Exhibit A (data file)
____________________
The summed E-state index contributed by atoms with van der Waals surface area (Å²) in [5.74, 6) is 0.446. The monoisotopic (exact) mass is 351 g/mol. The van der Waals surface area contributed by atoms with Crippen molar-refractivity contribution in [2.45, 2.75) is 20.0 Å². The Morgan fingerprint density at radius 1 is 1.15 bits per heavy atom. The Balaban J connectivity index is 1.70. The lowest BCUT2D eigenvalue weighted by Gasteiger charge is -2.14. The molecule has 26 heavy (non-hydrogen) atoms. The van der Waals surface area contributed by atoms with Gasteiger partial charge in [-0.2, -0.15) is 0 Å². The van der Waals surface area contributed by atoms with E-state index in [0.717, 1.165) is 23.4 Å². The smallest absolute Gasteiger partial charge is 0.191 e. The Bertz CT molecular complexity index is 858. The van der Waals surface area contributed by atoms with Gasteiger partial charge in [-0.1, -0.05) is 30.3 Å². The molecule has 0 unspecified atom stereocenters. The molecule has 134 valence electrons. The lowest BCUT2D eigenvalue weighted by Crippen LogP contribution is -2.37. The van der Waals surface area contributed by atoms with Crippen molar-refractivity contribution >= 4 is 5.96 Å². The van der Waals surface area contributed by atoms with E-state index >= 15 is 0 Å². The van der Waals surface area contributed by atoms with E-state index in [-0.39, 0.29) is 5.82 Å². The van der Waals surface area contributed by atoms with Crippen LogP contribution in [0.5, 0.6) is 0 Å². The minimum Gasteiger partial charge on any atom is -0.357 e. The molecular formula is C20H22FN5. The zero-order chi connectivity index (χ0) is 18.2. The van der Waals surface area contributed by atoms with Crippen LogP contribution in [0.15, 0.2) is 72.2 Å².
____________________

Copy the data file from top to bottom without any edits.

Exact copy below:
The summed E-state index contributed by atoms with van der Waals surface area (Å²) in [5.74, 6) is 0.446. The monoisotopic (exact) mass is 351 g/mol. The van der Waals surface area contributed by atoms with Crippen molar-refractivity contribution in [2.45, 2.75) is 20.0 Å². The Morgan fingerprint density at radius 1 is 1.15 bits per heavy atom. The Balaban J connectivity index is 1.70. The lowest BCUT2D eigenvalue weighted by Gasteiger charge is -2.14. The molecule has 26 heavy (non-hydrogen) atoms. The van der Waals surface area contributed by atoms with Gasteiger partial charge in [-0.2, -0.15) is 0 Å². The van der Waals surface area contributed by atoms with E-state index in [0.717, 1.165) is 23.4 Å². The smallest absolute Gasteiger partial charge is 0.191 e. The Bertz CT molecular complexity index is 858. The van der Waals surface area contributed by atoms with Gasteiger partial charge in [-0.1, -0.05) is 30.3 Å². The molecule has 0 unspecified atom stereocenters. The molecule has 134 valence electrons. The lowest BCUT2D eigenvalue weighted by Crippen LogP contribution is -2.37. The van der Waals surface area contributed by atoms with Crippen molar-refractivity contribution >= 4 is 5.96 Å². The van der Waals surface area contributed by atoms with E-state index >= 15 is 0 Å². The van der Waals surface area contributed by atoms with E-state index in [-0.39, 0.29) is 5.82 Å². The van der Waals surface area contributed by atoms with Crippen LogP contribution in [0.5, 0.6) is 0 Å². The minimum Gasteiger partial charge on any atom is -0.357 e. The molecular formula is C20H22FN5. The zero-order chi connectivity index (χ0) is 18.2. The van der Waals surface area contributed by atoms with Crippen LogP contribution in [0.15, 0.2) is 72.2 Å².